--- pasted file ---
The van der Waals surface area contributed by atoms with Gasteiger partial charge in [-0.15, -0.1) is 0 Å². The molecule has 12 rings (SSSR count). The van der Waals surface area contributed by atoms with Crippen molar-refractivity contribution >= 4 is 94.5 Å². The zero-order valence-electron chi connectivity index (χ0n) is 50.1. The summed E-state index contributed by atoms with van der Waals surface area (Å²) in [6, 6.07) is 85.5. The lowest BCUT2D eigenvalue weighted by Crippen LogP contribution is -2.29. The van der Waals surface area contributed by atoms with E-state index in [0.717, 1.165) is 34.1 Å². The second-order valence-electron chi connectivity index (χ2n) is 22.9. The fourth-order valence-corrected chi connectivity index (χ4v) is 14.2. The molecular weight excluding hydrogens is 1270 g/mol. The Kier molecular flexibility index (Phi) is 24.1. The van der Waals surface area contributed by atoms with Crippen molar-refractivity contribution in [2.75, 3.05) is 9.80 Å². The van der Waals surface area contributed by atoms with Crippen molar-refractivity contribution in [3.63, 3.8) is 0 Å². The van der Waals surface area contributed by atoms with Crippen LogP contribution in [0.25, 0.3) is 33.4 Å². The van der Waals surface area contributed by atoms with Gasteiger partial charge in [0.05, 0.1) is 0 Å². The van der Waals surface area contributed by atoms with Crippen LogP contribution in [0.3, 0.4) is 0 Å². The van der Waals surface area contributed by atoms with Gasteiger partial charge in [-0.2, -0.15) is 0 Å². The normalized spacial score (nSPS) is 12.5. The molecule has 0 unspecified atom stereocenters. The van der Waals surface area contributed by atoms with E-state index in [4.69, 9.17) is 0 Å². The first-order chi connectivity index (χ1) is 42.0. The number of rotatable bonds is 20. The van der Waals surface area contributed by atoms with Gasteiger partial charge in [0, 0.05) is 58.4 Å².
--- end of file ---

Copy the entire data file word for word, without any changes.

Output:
The van der Waals surface area contributed by atoms with Gasteiger partial charge in [-0.15, -0.1) is 0 Å². The molecule has 12 rings (SSSR count). The van der Waals surface area contributed by atoms with Crippen molar-refractivity contribution >= 4 is 94.5 Å². The zero-order valence-electron chi connectivity index (χ0n) is 50.1. The summed E-state index contributed by atoms with van der Waals surface area (Å²) in [6, 6.07) is 85.5. The lowest BCUT2D eigenvalue weighted by Crippen LogP contribution is -2.29. The van der Waals surface area contributed by atoms with E-state index in [0.717, 1.165) is 34.1 Å². The second-order valence-electron chi connectivity index (χ2n) is 22.9. The fourth-order valence-corrected chi connectivity index (χ4v) is 14.2. The molecular weight excluding hydrogens is 1270 g/mol. The Kier molecular flexibility index (Phi) is 24.1. The van der Waals surface area contributed by atoms with Crippen molar-refractivity contribution in [2.75, 3.05) is 9.80 Å². The van der Waals surface area contributed by atoms with Crippen molar-refractivity contribution in [3.63, 3.8) is 0 Å². The van der Waals surface area contributed by atoms with Crippen LogP contribution in [0.25, 0.3) is 33.4 Å². The van der Waals surface area contributed by atoms with Gasteiger partial charge in [0.05, 0.1) is 0 Å². The van der Waals surface area contributed by atoms with Crippen LogP contribution in [0.3, 0.4) is 0 Å². The van der Waals surface area contributed by atoms with Gasteiger partial charge in [-0.2, -0.15) is 0 Å². The normalized spacial score (nSPS) is 12.5. The molecule has 0 unspecified atom stereocenters. The van der Waals surface area contributed by atoms with E-state index in [4.69, 9.17) is 0 Å². The first-order chi connectivity index (χ1) is 42.0. The number of rotatable bonds is 20. The van der Waals surface area contributed by atoms with Gasteiger partial charge in [0, 0.05) is 58.4 Å².